The Dark Side of Candles - Part Two of a 2-part Report
Since doing the research for this story, I think twice about lighting up the big square mauve candle that graces my bathroom. Just as the resources I found stated, it has that high erratic flame, and I can see the soot rising from it at times. I'm also more diligent about letting candles just burn aimlessly for hours on end. A few weeks ago, I had to attend a meeting at the church I belong to, and I took the opportunity to inspect the alcove that houses the rack of votive candles. Sure enough, there's a film of soot all over the surrounding area. One can even see the finger marks the caretaker left behind when he changed out the light bulb that illuminates the alcove. He must have had a nice smearing of soot on his hand when he was done! I chatted with the church's housekeeper recently, and she said that while the candles burned 24 hours a day, seven days a week, the sooting seems to be contained to the immediate area surrounding the candle rack, even though the church building is equipped with a central air conditioning system. This may indicate the importance of keeping burning candles out of the draft of an air conditioner's return air duct, as mentioned in last month's report.
The first part of this article last month touched on the damage from soot that can occur from burning certain types of candles. While such damage can range from mildly annoying to devastatingly expensive, this month's article touches on a side effect of burning aromatic candles that is perhaps more insidious - the potential for endangering the air that we breathe inside our homes, and therefore our health.
According to Mr. David Krause, an air quality expert, recently wrote for the RSES Journal, the official publication of the Refrigeration Service Engineers Society (www.rses.org). He states that "while soot is suspended in the air, room occupants are at risk of inhalation exposure. Since the particles are less than 1 micron in diameter, they can penetrate the deepest part of the lungs."
Just what's in candle soot? The same materials that is in diesel engine exhaust! People exposed to diesel soot over an extended period of time, say 8 hours a day for a year, such as in a workplace, have been known to develop respiratory problems. Mr. Krause asserts that the same could be said for heavily scented, aromatic candles.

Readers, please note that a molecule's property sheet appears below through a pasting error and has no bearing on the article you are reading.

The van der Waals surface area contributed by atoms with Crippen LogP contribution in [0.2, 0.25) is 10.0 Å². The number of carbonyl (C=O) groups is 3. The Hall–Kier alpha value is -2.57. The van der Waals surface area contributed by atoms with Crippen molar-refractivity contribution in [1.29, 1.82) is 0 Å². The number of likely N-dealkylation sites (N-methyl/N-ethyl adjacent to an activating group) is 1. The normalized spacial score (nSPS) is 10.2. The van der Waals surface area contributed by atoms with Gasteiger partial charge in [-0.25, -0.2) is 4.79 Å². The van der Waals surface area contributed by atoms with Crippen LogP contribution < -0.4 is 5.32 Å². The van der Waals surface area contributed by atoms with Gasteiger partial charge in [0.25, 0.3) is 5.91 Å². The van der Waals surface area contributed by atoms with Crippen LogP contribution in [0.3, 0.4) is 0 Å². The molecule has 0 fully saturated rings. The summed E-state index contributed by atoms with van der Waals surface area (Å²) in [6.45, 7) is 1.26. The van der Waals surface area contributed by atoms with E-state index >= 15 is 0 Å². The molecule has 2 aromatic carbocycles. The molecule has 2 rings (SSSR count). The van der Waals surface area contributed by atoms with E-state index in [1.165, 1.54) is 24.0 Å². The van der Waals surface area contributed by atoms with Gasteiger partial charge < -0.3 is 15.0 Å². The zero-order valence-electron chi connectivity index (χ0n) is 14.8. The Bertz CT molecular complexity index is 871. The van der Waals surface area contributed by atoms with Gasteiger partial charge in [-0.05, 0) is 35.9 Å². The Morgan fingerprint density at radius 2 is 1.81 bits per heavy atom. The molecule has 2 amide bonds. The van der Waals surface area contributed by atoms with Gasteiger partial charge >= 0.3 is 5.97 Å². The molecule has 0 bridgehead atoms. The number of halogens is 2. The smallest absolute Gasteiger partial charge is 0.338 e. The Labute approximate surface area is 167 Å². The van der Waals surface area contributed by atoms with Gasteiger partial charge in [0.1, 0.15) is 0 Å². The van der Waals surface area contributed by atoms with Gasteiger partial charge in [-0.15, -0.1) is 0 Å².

The materials that candle wicks made of can also pose a serious problem. Heavily scented candles result in a softer wax because of the scented oils that are added. This requires manufacturer's to use a stiffer wick, one that has a metal core. Many of the candles on the market today, and usually those that are imported, have a lead core.
Last year the Journal of the American Medical Association, JAMA, (http://jama.ama-assn.org) reported on research conducted by the Public Citizen's Health Research Group, of Washington, DC. They set out to estimate the average 24-hour ambient air lead levels in a typical, energy-efficient home. They tested various lead wick candles, burning them for 3 hours, replicating the typical fresh air exchange in an energy-efficient home. What they concluded was that the resulting 24-hour air lead concentrations was 10 to 36 times above the EPA safety standard! They reported that children 6 years and under are specially vulnerable to these lead emissions.
As a result of their testing, Public Citizen filed a petition with the Consumer Protection Agency requesting a ban and recall on all lead wick candles.
In 1974, American candle makers agreed to voluntarily stop using lead wicks. The National Candle Association (www.candles.org), a trade group that represents 95% of U.S. candle manufacturers, says that no reputable candlemaker in the U.S. uses lead in its candles. Their web site states that "the majority of wicks manufactured today in the U.S. are made of 100 percent cotton � with no metal core. Those few wicks with metal are typically zinc-core wicks. All of these wicks are safe." The NCA also supports a ban on lead wicks.It should be noted, says the National Candle Association, that candles have been used for hundreds of years without problems. The group further states that while the popularity of aromatherapy has fanned the growth of candles, no one in the candle business should associate aromatherapy with candles, because it has nothing to do with candles.
Yet some companies still promote candles as a form of aromatherapy. Should people mistakenly make a conscience effort to breathe in the fumes, they could be poisoning themselves. Various studies have reported some burning candles can emit various levels of harmful substances in addition to lead, including acetone, benzene and mercury. In all fairness it needs to be noted that these were mostly very low level emissions. Of course one would want to use common sense and not sit over a candle inhaling these fumes!
Candlemakers aren't required to list ingredients on their labels, so consumers have to be proactive in protecting themselves. Here's a list to help guard against harmful emission problems:
It's not my intention to cause panic with all this information. I still have scented candles all over the house. I'm just a little more scrupulous when I do light one up!
- The Staff at Filter Solutions